Referring also to FIGS. 2A and 2B, a front elevation view of the link inductor 50 is shown in FIG. 2A with the inductor windings WA and WB illustrated in simplified form. The inductor 50 includes a magnetic core 51 with an inner winding leg 54 extending vertically between a top leg 52 and a bottom leg 53, as well as first and second vertically extending outer legs 55 and 56 having gaps 57 and 58 therein, respectively, wherein the outer legs 55 and 56 also extend from the top leg 52 to the bottom leg 53. The gaps 57 and 58 are approximately mid-way between the top and bottom legs 52 and 53 of the illustrated core 51, although these may alternatively be located elsewhere. The core 51 of the illustrated inductor 50 is a generally symmetrical planar design in which the winding and outer legs 54-56 are generally parallel to one another with the winding leg 54 being positioned generally between the outer legs 55 and 56, although other core designs may be used in which the legs need not be parallel and the winding leg 54 around which the coils WA and WB are wound need not be located directly or even partially between the outer legs 55, 56. Other embodiments, moreover, may include other legs beyond those illustrated in the example of FIG. 2A, wherein the outer legs 55, 56 need not be the outer-most legs of a given inductor design, and the term outer leg can constitute any inductor leg through which flux passes and which is proximate or adjacent all or a portion of one of the coil windings WA and/or WB. Furthermore, while the core 51 is illustrated as having a generally rectangular profile, core profiles and orientations other than those illustrated and described herein are contemplated, for example, rounded profiles, and the like, in planar or non-planar configurations, wherein the core 51 may be made of any suitable material(s) for creating a choke or inductor, as are known.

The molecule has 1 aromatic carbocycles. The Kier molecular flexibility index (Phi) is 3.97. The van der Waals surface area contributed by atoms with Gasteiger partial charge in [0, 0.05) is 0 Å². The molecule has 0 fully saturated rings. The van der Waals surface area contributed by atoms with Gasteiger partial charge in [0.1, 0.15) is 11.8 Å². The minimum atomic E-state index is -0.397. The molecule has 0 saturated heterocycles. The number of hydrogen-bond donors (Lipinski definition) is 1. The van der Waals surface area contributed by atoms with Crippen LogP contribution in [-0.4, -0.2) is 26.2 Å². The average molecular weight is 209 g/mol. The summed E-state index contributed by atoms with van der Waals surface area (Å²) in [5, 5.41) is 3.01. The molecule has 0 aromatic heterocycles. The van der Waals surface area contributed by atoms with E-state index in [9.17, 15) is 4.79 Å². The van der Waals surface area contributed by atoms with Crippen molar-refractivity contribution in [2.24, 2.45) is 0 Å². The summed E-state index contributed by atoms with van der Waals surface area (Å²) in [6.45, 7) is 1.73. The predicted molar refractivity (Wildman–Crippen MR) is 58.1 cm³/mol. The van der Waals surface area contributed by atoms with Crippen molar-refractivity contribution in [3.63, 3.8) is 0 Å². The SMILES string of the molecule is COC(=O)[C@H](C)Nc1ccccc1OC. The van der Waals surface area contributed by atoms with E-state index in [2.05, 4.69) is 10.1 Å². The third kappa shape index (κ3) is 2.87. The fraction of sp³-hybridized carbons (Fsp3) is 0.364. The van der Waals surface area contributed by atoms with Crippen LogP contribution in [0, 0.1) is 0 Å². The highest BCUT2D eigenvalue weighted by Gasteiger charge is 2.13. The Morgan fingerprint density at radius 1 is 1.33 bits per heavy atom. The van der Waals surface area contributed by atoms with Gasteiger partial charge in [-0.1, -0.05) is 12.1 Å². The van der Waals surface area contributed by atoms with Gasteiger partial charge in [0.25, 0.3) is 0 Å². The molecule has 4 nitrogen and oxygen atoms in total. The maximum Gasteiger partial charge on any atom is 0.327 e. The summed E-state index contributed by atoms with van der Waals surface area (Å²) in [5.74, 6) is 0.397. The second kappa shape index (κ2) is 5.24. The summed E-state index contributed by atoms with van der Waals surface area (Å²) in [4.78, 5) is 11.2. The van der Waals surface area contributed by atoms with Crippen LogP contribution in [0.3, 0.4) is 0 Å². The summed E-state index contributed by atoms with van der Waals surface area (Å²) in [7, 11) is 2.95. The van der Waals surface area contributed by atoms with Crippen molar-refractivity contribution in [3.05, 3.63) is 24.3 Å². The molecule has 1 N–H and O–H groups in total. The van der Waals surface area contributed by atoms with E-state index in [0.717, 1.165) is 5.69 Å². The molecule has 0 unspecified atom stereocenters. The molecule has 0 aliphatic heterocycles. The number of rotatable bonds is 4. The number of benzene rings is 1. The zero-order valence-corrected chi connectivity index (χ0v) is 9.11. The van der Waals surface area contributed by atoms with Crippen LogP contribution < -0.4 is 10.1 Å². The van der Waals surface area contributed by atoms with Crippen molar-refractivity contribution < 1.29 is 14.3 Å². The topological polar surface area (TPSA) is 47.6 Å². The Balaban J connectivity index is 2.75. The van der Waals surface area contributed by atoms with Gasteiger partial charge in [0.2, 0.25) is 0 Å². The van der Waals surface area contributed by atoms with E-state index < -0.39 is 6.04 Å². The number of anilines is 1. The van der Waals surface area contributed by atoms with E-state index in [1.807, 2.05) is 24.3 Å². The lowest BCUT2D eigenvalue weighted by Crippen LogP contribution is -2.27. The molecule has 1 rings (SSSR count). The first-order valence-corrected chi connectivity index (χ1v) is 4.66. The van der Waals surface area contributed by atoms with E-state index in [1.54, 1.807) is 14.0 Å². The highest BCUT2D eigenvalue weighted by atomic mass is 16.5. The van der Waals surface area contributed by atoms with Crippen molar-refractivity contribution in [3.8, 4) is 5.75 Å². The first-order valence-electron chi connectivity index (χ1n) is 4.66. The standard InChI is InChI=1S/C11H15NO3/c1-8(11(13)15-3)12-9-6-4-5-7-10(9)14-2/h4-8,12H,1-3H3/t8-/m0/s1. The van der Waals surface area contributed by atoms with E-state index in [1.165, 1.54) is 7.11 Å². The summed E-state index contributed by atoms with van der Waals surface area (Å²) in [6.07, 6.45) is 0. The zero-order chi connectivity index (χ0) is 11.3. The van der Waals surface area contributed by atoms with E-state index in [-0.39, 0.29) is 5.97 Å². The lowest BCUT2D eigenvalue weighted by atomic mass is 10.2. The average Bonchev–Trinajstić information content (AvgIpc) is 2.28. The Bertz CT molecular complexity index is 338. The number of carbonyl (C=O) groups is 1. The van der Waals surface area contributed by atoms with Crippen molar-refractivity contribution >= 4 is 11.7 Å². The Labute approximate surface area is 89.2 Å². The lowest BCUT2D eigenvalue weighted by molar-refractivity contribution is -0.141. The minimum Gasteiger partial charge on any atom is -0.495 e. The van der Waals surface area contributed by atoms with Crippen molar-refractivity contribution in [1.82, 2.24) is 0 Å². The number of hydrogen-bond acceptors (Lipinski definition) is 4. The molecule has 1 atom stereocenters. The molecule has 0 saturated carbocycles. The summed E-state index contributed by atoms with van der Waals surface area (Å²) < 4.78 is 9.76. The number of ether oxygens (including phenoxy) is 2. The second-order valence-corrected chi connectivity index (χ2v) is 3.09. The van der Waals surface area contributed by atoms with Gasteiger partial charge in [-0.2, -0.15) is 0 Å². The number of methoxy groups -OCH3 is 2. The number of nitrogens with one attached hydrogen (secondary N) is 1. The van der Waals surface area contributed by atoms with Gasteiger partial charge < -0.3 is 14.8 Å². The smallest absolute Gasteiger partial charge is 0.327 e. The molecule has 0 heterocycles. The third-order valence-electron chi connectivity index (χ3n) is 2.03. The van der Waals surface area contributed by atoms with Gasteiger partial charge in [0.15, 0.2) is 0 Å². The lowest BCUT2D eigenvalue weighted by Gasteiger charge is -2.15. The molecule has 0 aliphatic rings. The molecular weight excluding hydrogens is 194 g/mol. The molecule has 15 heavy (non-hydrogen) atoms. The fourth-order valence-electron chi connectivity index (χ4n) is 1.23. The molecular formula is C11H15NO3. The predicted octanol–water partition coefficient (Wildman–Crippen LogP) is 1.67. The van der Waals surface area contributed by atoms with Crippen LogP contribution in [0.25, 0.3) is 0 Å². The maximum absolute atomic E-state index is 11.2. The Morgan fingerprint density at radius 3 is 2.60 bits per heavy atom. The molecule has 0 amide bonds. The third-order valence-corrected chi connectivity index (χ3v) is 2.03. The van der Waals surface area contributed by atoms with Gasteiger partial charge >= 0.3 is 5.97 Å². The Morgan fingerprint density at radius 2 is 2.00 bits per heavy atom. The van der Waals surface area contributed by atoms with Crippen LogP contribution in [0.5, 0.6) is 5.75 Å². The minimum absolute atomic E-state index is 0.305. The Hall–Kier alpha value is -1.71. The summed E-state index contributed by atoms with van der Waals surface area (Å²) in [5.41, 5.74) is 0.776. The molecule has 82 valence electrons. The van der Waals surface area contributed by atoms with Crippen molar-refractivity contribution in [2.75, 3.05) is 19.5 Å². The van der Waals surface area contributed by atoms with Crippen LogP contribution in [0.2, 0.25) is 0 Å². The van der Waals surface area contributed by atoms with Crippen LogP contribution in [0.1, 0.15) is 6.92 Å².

The first and second inductor windings WA and WB are formed of insulated conductive wire would around the upper and lower portions of the winding core leg 54, wherein the windings WA and WB are shown schematically in FIGS. 2A and 2B for illustrative purposes only, and in practice will typically include numerous layers of winding turns between the ends A1, A2 and B1, B2 around the winding leg 54. In general, the inductor 50 may include any number of turns for the windings WA and WB, and any suitable windings may be used of any suitable diameter or gauge, material, and insulation rating, wherein the windings WA and WB may, but need not, be similar in material, construction, number of turns, materials, etc. The individual windings of the coils WA and WB may be made of any suitable material as is known for conducting current, such as copper, aluminum, etc., and may include appropriate insulation and end terminations such as tabs A1, A2, B2, and B2 shown best in FIGS. 3, 5, and 6 below. Furthermore, the number of turns of the various coils may be determined according to a particular application, such as a specific motor drive or power conversion system. Moreover, the first and second coil windings WA and WB are wound around upper and lower portions of the winding leg 54, respectively, leaving an intermediate portion of the winding leg 54 exposed therebetween.